This is the first post in a week-long craft photography blog hop featuring Sister Diane from CraftyPod, Megan from RadMegan, Stacey from FreshStitches, Michele from Michele Made Me, and Haley from The Zen of Making. (Hey, that’s me!) As soon as they become available, you’ll be able to find links to the other tutorials in this series at the bottom of this post!
Retouching unsightly spots, stains, and scratches in the backgrounds of craft photos is one of the dirty little secrets of DIY pros. It’s like picking your nose or watching trashy reality TV—we all do it, but nobody ever talks about it.
The fact of the matter is, most professional crafters spend just as much time editing photos as they do actually making the project and writing the tutorial. For us, getting the right lighting, color, and look in a photo is every bit as important as good writing and top-notch crafting skills. The photo is, after all, what drives the pins, the shares, the likes, and, most importantly, the traffic.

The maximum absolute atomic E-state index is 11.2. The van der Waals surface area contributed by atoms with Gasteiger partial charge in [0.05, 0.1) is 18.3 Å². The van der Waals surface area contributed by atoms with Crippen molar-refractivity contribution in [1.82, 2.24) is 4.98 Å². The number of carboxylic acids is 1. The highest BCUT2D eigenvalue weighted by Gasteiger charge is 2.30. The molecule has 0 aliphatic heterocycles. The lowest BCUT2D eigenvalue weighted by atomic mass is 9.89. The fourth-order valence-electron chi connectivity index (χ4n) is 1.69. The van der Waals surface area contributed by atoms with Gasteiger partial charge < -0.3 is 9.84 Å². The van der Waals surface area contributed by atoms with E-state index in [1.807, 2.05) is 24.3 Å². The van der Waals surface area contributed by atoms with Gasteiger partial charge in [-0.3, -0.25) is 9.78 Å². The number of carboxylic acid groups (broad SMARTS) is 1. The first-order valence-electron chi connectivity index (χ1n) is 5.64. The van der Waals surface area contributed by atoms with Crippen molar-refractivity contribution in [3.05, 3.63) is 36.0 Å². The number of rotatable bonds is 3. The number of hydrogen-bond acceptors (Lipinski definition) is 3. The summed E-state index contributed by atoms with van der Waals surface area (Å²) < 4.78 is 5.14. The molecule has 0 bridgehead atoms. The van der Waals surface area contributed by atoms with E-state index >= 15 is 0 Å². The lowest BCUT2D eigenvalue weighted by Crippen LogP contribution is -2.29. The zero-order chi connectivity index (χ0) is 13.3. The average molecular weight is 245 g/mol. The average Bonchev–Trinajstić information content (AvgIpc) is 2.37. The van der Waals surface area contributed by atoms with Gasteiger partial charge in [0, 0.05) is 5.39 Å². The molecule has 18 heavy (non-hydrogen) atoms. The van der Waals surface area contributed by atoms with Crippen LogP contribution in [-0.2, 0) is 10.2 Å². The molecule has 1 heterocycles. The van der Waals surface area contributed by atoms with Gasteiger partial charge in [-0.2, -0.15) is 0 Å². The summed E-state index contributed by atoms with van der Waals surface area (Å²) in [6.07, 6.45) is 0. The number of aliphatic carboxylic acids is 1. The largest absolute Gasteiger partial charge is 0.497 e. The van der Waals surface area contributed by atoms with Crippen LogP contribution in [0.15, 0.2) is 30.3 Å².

Before you start shaking your head, take a look at the photo below.
The spots and scratches on the cutting mat draw the eye away from the focus of the photo and make the items resting on it look a little bit messy and disorganized.
Now take a look at this one.
Without the distraction of spots and scratches, the photo looks much cleaner and more professional. (It’s also way more likely to get pinned or featured on one of the big craft-related sites.) See? Five minutes of editing really can make a huge difference!
Ready to try it for yourself? Let’s get started!
In this tutorial, I’ll show you how to retouch spots using both Photoshop and iPhoto. As you go through the steps, keep an eye out for the red circles on each photo—they’ll let you know you where to look and what to do.
If you don’t use a Mac or don’t have the applications above, don’t fret! The concepts in this tutorial are applicable to other photo editing programs or online tools—you’ll just have to poke around a bit to find the right options. For Windows users, I’ve also included the Windows keyboard strokes in Photoshop section of the tutorial.